After a short holiday, Prime Minister Xavier Bettel was back in front of the press touching on Covid developments and how to move ahead following July's floods.
Shortly after, Minister of Defense, François Bausch, as well as the Minister of Foreign and European Affairs, Jean Asselborn, took stock of the situation in Afghanistan.
Bettel launched into the briefing by discussing developments surrounding the coronavirus.
As it stands, the situation remains stable, with a positivity rate under 2% in Luxembourg. Contact tracing shows that the majority of infections are still happening within the familial sphere, as well as holidays.
Yesterday the head of the health directorate indicated a spike in infections is to be expected in the fall, after holidaymakers return and schools begin.
The Delta variant still dominates with over 93% of infections.
Hospitalisations are stable, but the prime minister made a point of saying that the five people currently in intensive care in Luxembourg have not been vaccinated. Vaccination is a show of solidarity towards other citizens, Bettel said.
There are sufficient vaccine doses to vaccinate anyone who wants it (over 12 years of age). This includes cross-border workers, some 2,000 of which have opted to get the jab in Luxembourg. Jabs will not be made mandatory for health personnel, however they are strongly encouraged to take up the shot.
There is a possibility for the current Covid measures to be extended. Health minister Paulette Lenert will be speaking to the press next week on this subject, but they will definitely not be eased, Bettel stated.
Since becoming Prime Minister, Bettel has seen extreme weather conditions, including floods and tornadoes - although he jokingly added he hopes this isn't connected to his premiership. Reports on the management of this crisis have been completed and the relevant authorities will be examining how best to prevent such floods from occurring in future. Climate change remains a big threat, Bettel reiterated, and Luxembourg was lucky to escape the floods without any fatalities.
The estimated damage is around €49 million at the moment, said Bettel. If required, the government budget for flood aid will be increased from €50 million to €100 million.
The ministries are still receiving requests for assistance, both for damages, the agricultural sector, repairing roads and paths, and repairing the water treatment plants. It also covers partial unemployment affected by the flooding.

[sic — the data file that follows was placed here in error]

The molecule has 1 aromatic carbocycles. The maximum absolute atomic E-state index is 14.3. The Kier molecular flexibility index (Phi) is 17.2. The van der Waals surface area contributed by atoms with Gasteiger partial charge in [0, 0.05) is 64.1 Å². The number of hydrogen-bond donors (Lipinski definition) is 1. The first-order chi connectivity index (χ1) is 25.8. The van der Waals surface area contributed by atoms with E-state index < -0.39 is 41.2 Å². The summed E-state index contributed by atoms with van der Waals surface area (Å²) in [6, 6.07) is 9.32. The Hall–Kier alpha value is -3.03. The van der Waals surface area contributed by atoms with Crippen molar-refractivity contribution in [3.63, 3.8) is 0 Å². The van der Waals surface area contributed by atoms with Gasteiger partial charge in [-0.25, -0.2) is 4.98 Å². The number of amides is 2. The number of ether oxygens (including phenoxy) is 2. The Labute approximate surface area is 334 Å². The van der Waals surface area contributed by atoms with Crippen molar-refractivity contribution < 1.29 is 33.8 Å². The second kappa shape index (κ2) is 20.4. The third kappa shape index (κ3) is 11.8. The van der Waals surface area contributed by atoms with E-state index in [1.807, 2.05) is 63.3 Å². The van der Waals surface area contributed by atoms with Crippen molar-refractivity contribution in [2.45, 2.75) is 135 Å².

The Gouvalert app will be redeveloped to better warn residents in dangerous situations. There will also be options to warn residents who have not downloaded the app.
Bettel said he is proud of how Luxembourgish residents dealt with the flooding in July, with many pitching in to help neighbours and teams being deployed in Belgium and Germany to help those affected. He calls these people Luxembourg's ambassadors of solidarity.
In the last days, Luxembourg has attempted to extract several Luxembourgers and people with other nationalities from Afghanistan, specifically Kabul airport. 7 out of the 9 people on Luxembourg's list from Afghanistan have now landed in Belgium, foreign minister Jean Asselborn said. Two others have landed elsewhere in Europe.
This includes a family with three children, as well as a judge and her husband and four friends of the Luxembourgish family. Luxembourg authorities are currently helping to extract two families, and a Doctors Without Borders medical practitioner.
© René Pfeiffer
Asselborn also warned against focusing just on Luxembourg nationals, as there are countless people currently struggling to leave the country. To his knowledge, no one with links to Luxembourg is left in Afghanistan, as no one else has contacted the authorities. But the possibilities Luxembourgers stuck in Kabul have after 31 August are limited - the government has reached out to other countries including the UK, Spain and Turkey should their help be needed.
Asselborn and Bausch said that without assistance from Belgian and Dutch forces, they could not have accomplished this extraction. The Luxembourg A400M military aircraft operated together with Belgium played an important role in these missions.
In the last weeks, witnesses on the ground have said that women's rights have already been infringed in the weeks since the Taliban retook power, with girls banned from going to school, women unable to work and more.
Reflecting on the 20-year nation-building process, Asselborn says even today, 75% of the functioning of Afghan schools and hospitals depends on external support. He says living conditions have vastly improved in Afghanistan over the past 20 years, as well as improving daily life for Afghan women and girls. Luxembourg is ready to accommodate people wishing to make a life here, the foreign minister said.